And I wonder about the balance between my species and theirs. Her own statement says it well, “The more I was around these animals, the more I saw their inner beauty and intelligence…the more frustrated I became by our world and how much of nature is neglected or destroyed.”

Sigh… I love you, Wilma.

December 11, 2009 at 4:10 am 8 comments

Beginning again

I just moved to Melbourne, VIC, Australia from Phoenix, Arizona, U.S.A. and today I was cranky. Here I am again, with no way to print pictures, no studio, no scanner, no structure, no particular project going, no knowledge of local nonprofits and local issues, and no idea how to tap into the artist community…besides getting tattoos on my calves. (I saw a woman today with two aggressive nymphs staring each other down from each of her calves.)

It is the same old problem that all artists deal with, on micro and macro levels, all the time. You have to make art in order to get support. And you have to get support to make art. You have to know people to meet people. You have to have money to get money.

So I started wandering into galleries, asking questions. I found the Gertrude Contemporary Art Space, and wished desperately that I had found them just a few weeks earlier, when it would have been BEFORE their application deadline. So typical.

A lot of the organizations that help emerging artists are community-based, like that one. In Phoenix, I received a lot of support from the eye lounge, which is an artist-run coop gallery; and Contemporary Forum, which is a group of people affiliated with the Phoenix Art Museum. Best way to find equivalents in your community is, of course, through word of mouth and google. And by looking at the resumes of other artists in your local community, and figuring out who supports them.

However,  I’ve been keeping my eye out for non-local organizations that support emerging photographic artists for a while, so I have a few to list below, for anyone else that might be searching for a boost. (And let me know what else is out there with your comments.)

I think the same problem applies to anyone trying to tap into a network for the first time, and volunteerism is no different. There was an interesting article in the Wall Street Journal recently about the trend toward taking both short trips and mid-career sabbaticals to volunteer abroad. PhotoPhilanthropy offers one way to make connections if you are looking to donate your time as a photographer through the Volunteer Opportunities tab in the Creative Momentum section. And the WSJ article’s author, Steve Mollman, compiled a list of organizations that facilitate non-photo-based service.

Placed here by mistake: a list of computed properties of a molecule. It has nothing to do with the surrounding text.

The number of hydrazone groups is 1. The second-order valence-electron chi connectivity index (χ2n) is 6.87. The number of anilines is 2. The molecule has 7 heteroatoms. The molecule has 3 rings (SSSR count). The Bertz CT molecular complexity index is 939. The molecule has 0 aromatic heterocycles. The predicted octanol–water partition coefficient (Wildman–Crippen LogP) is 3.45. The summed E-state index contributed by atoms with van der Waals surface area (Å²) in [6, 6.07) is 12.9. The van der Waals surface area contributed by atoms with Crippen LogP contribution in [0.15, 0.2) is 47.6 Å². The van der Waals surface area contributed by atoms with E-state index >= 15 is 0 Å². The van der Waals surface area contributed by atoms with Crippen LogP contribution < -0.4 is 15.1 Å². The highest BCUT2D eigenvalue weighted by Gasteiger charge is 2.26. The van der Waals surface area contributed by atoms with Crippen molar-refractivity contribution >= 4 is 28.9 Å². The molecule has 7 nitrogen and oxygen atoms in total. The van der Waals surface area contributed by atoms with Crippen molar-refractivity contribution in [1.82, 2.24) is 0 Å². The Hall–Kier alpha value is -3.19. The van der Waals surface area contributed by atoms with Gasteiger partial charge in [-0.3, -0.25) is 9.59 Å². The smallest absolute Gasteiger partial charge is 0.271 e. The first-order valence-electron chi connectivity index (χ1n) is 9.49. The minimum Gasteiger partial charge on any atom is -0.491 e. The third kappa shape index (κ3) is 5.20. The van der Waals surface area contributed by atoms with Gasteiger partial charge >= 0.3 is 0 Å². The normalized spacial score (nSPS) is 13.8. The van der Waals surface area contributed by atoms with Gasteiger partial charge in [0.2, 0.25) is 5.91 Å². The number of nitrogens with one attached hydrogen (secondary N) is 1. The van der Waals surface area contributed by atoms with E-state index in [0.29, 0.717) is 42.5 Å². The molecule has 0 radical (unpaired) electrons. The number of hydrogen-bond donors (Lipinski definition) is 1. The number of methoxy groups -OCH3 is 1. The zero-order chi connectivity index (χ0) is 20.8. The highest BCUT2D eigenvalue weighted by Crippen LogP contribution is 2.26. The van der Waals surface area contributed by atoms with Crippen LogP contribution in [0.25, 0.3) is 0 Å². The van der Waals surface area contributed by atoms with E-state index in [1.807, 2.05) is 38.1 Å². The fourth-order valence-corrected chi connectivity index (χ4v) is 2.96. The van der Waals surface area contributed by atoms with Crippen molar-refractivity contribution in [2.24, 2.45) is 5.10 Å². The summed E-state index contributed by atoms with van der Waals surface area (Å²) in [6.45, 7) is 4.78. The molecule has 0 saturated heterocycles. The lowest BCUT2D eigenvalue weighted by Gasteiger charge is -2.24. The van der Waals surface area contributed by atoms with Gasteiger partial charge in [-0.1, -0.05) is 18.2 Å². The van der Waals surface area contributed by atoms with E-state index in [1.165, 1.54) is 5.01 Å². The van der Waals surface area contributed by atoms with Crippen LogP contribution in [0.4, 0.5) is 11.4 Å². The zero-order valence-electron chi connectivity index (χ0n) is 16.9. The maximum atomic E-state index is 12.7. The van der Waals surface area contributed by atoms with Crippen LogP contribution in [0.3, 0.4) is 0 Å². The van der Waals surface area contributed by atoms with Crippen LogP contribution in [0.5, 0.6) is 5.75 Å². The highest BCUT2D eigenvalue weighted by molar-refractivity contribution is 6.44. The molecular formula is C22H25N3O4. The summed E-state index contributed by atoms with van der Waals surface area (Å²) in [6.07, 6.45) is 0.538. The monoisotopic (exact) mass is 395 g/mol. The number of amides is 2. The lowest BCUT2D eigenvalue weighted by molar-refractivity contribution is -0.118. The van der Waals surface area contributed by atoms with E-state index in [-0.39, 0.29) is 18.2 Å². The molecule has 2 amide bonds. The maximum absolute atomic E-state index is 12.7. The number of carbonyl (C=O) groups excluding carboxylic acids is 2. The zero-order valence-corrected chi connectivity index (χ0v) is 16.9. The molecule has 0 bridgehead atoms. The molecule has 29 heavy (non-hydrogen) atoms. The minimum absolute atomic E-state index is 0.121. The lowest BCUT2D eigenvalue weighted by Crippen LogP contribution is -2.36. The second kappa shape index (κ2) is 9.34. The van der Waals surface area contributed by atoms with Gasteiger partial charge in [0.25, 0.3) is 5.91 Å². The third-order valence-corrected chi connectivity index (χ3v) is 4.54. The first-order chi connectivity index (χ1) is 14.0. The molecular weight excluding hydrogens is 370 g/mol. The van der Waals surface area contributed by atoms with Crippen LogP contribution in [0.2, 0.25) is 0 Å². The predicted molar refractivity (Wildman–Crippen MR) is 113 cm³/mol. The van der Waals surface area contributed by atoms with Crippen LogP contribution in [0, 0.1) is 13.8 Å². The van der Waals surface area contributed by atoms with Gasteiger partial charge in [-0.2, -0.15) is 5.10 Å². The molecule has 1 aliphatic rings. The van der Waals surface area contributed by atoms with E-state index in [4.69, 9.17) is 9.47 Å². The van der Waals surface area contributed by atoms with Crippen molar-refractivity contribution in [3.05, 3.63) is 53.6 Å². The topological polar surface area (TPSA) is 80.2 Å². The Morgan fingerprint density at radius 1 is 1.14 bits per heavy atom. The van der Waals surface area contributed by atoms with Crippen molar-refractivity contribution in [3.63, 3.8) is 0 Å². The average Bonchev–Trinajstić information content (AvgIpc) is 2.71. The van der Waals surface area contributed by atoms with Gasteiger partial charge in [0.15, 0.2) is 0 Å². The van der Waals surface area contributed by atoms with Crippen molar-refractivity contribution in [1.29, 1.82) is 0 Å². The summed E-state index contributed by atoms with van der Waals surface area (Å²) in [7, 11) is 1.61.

For anyone looking for a meaningful way to give back via the arts, I think philanthropist Ted Decker is an excellent example. His Catalyst Fund, set up in 2003, is designed to help artists market themselves—an expensive and yet crucial component of getting your work out into the world and moving your artistic career forward. He supports both international artists and Phoenix-based artists, and is a strong presence in the Phoenix arts community. His often-small—sometimes less than $300—grants make a huge difference. By helping a few individuals, he builds stronger ties between many people within a disparate city.

So, the nitty gritty—arts organizations that give emerging artists a boost:

1. Humble Arts Foundation New York is a not-for-profit organization that works to advance the careers of emerging fine art photographers by way of exhibition and publishing opportunities, limited-edition print sales, twice–annual artists grants, and educational programming. @humblearts

Bar Tender | San Antonio, TX | 1-Person Household | Goes to sleep at 8AM and wakes up at 4PM daily. by Mark Menjivar

2. Jen Bekman’s 20×200 print editions: (limited editions x low prices) + the internet = art for everyone. And Jen Bekman also has a blog (she is another arts entrepreneur whom I idolize, obviously). This is unrelated, but I love her Thiebaud + O’Hara pairing…”You are trapped in a croissant factory. And you love it.” @20×200 @jenbee

The pictures above and below are from 20×200, and are just the kind of image I’m immediately drawn to–the feral house illuminates a social issue that I’m aware of but haven’t really seen in this way before. And the fridge, in its demonstration of an extreme, reminds me of how unsustainable many of my own patterns are and yet how many other people I share them with. They are also bizzare and funny–a pleasure to look at.

Feral House #7, James Griffioen

3.  The Puffin Foundation seeks to provide support to artists who are outside the mainstream because of their race, gender or social philosophy (grant deadline Dec 9th!)

4. Artist-A-Day highlights a new person every day and sends out info to a large following.

5.  Women in Photography offers grants and exhibition opportunities. This photograph, part of  a series currently featured on the WIPNY site, delights me.

I throw myself at men #1, Lilla McElroy

6.  Saatchi Online, Photography is another chance to post your work and engage with a community of artists, collectors and gallerists.

December 2, 2009 at 12:55 am 2 comments


"In this way his work is more powerful in its moments of creation, when real human interactions are eroding racial stereotypes, than in its exhibition. And if the work succeeds, it is not because Subotzky can use a camera like no one else, it is because his photographs embody his efforts to confront social injustice on a personal level." --Charles Schultz on Mikhael Subotzky

PhotoPhilanthropy’s blog is written by Eliza Gregory